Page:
This sweet mouse is quite easy to do, even for a curious, beginner needle and wet felter.
It is moulded around your finger, so it ends up with a hold inside for gentle, finger puppet play or use in waldorf story telling. A wonderful, soft, kid-friendly toy for a nature table too. Because of the small pieces, please do not give this mouse to young children who still put toys in their mouths. As with all playthings, it’s best to use your parental discretion and supervision.
First wrap some carded wool quite tightly around your pointer finger, laying some pieces down in different directions as you go along. When it’s quite thick, you can wet felt it.
Use a small bowl full of hot water, and some soap (I use Seventh Generation dishwashing soap), and wet the wool still on your finger, and work it vigorously with your other hand. Light twisting, pressing, squishing… all of this helps the fibres to felt together. It need not be perfectly smooth on the outside – you can fix this later with needle felting. You can always add smaller pieces of carded wool on top as you wet felt to fix really significant folds/ridges. Once you’re done, rinse the wool piece (still on your finger) in cold water, squeezing out the excess, and take it off your hand to dry standing up (open side down) overnight.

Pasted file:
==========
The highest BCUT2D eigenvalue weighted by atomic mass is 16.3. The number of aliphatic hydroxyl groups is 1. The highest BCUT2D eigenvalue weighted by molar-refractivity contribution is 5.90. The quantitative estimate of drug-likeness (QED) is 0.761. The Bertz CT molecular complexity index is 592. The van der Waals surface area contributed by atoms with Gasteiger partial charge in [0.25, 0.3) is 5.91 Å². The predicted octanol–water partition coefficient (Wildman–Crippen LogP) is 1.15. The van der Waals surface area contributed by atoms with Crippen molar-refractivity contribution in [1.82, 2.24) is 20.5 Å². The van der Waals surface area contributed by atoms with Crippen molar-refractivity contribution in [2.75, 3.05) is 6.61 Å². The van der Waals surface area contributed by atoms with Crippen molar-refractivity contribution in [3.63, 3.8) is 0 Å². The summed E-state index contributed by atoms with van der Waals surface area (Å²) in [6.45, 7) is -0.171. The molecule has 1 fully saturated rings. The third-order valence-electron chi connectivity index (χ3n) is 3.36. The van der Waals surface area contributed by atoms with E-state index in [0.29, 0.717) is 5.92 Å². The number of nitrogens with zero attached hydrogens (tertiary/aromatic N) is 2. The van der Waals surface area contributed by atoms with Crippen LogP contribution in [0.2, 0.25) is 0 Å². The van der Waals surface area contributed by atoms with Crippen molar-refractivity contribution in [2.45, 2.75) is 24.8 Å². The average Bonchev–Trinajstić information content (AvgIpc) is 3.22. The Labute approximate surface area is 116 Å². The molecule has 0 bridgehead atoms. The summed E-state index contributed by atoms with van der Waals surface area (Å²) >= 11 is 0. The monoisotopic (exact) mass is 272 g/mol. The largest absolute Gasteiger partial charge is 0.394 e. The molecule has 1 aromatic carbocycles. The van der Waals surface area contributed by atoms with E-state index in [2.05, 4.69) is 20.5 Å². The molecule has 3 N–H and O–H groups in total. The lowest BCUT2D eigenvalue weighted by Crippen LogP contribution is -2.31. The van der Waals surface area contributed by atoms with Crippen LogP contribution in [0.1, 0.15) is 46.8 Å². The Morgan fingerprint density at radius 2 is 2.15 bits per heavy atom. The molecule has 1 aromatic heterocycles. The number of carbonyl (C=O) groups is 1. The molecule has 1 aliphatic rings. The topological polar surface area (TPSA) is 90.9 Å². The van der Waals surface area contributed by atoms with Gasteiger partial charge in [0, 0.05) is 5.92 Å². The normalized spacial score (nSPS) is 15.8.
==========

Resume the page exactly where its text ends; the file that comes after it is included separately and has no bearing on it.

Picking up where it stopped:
Now you can needle felt the outside and inside the bottom rim to smooth it and make it even stronger (more heavily felted).
Next use scissors to cut off a narrow strip along the bottom: this not only makes the bottom edge straight, but gives you a narrow piece you’ll use for making the tail, and ears.
Using most of the piece you’ve just cut off, needle felt a long skinny tail, and then attach it well (using needle felting) just inside the rim at the base of the mouse. Then take the remaining piece, divide it in half or so and fold up each smaller piece to make a sort of rounded ear. Needle felt those discs separately, then use the needle to attach to the top of the mouse’s head. You can use tiny wisps of black or darker brown (or even white) wool to needle in the eyes and nose tip.
And you have a mouse! And what a sweet mouse she or he is. When learning a new skill or undertaking a new project, I always try to remember: “The early bird gets the worm, but the second mouse gets the cheese.”